Oh how I love Forums. American Express Open Forum, Third Tribe Marketing, LinkedIn Groups. Forums pack the most punch when it comes to meeting, engaging and helping others. Talking with people and helping them solve a problem is not only exposing your knowledge, willingness to help another but having your signature line have your company name, blog link and possibly an email address, is that inviting subtleness that lets them know that you have a blog and also that you are open to receive communication outside the forum.

4. Monitor Trends

Monitoring trends and getting your article up before everyone else is no easy task however, if you are on top of what is going on and keep a close eye the just when the trend starts or right after it peaks, you can get great exposure to the article and your blog. Follow Twitter trends directly from your twitter page or a freehandly tool is Trendistic. Remember, Google loves new, fresh content.

5. Read and Comment on Blogs

This is not just the a-listers. Find up and comers and read and and comment. They will be very appreciative and return the favor. They will relate to you well as you share a common thread – both up and comers and searching for ways to get new traffic. Friends read friends.

6. Read Other Commenter Blogs

Ever see the same person over and over commenting on a blog but you never really paid much mind to see if they have a blog? Find it! If they are loyal to the blog that you both are reading and commenting on, they very possibly will be loyal to those that read and comment on theirs.

7. Exceptional Content

Do you homework and write great content … content that targets keywords and also asks people do do something. The content can be the best in the world however if no -one is reading it then it is pointless especially if it does not drive it back to providing value for your business. Yes, it’s about the readers but giving them the information and them clicking off to go on to somewhere else is not providing any value to your business. Value is determined by your business strategy and what you want out of it. Are you solely looking to build your online community? Are you looking to attract new customers, new people to comment on the blog? Determine why you are blogging and then write with that in mind.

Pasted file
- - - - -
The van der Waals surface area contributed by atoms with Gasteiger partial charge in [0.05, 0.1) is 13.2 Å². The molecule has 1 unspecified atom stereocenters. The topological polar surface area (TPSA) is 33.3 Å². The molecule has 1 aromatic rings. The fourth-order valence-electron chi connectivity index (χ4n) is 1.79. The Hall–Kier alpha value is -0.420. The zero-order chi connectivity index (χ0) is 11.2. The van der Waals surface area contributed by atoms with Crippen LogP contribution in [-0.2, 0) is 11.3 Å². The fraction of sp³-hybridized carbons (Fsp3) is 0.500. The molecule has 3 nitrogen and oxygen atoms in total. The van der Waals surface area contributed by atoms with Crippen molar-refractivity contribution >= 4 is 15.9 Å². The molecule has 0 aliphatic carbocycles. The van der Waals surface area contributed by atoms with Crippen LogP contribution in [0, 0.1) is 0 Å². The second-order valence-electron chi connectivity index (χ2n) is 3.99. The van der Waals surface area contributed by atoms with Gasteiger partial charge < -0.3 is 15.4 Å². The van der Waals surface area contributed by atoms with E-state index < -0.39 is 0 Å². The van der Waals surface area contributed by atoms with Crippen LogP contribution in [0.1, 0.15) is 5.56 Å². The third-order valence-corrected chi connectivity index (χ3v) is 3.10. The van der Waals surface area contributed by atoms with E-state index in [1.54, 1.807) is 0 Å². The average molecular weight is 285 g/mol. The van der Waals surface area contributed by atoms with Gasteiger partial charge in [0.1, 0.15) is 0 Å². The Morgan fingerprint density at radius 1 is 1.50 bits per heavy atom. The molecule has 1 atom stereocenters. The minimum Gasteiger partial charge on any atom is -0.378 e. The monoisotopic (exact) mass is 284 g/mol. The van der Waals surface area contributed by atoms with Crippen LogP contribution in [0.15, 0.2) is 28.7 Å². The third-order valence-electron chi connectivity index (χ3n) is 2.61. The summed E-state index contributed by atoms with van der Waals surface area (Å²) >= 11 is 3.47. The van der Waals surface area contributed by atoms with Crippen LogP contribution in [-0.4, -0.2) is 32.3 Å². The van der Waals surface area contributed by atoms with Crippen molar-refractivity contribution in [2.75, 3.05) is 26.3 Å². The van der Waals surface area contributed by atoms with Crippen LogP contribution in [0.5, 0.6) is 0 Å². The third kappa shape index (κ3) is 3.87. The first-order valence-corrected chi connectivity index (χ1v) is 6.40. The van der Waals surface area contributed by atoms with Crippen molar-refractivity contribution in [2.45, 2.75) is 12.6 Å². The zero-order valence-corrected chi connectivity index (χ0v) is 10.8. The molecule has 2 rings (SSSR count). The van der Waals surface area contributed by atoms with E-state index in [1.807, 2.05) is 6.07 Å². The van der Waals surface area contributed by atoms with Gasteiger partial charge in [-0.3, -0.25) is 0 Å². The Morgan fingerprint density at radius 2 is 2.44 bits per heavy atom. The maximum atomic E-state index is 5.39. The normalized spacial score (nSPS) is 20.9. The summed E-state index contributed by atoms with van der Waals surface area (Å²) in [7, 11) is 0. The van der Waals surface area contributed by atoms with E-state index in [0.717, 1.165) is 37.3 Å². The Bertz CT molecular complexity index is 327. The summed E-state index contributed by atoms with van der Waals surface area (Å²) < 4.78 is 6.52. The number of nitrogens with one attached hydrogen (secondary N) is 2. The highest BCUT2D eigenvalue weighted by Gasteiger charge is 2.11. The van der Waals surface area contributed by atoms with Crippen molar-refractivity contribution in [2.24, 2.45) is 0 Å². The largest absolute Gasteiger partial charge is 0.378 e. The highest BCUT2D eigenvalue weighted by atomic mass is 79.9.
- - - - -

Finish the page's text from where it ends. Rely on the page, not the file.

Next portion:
8. Interests

You have other other interests outside of work right? Well, so does everyone else. You never know who may meet that could become a customer from a shared love of futbol. It is always very easy to find fans of teams that we love and come together as one but yet when it comes to business, it seems as if we lose our ability to connect easily and freely.

9. Local Community

There is a world on the other side of the computer that is waiting for you to emerge. Going to meet-ups, networking events, sporting events is another way to meet new people and get exposure to your blog. People will be curious to see what this blog is all about especially if they are a blogger. Competition is high to see if your blog matches up to theirs.

10. Article Marketing

Ezines, GoArticles are two very popular sites that you post your articles to with the understanding that the articles may be and most likely will be republished. The articles are required to be republished “as is” with your bio paragraph as well copyright information.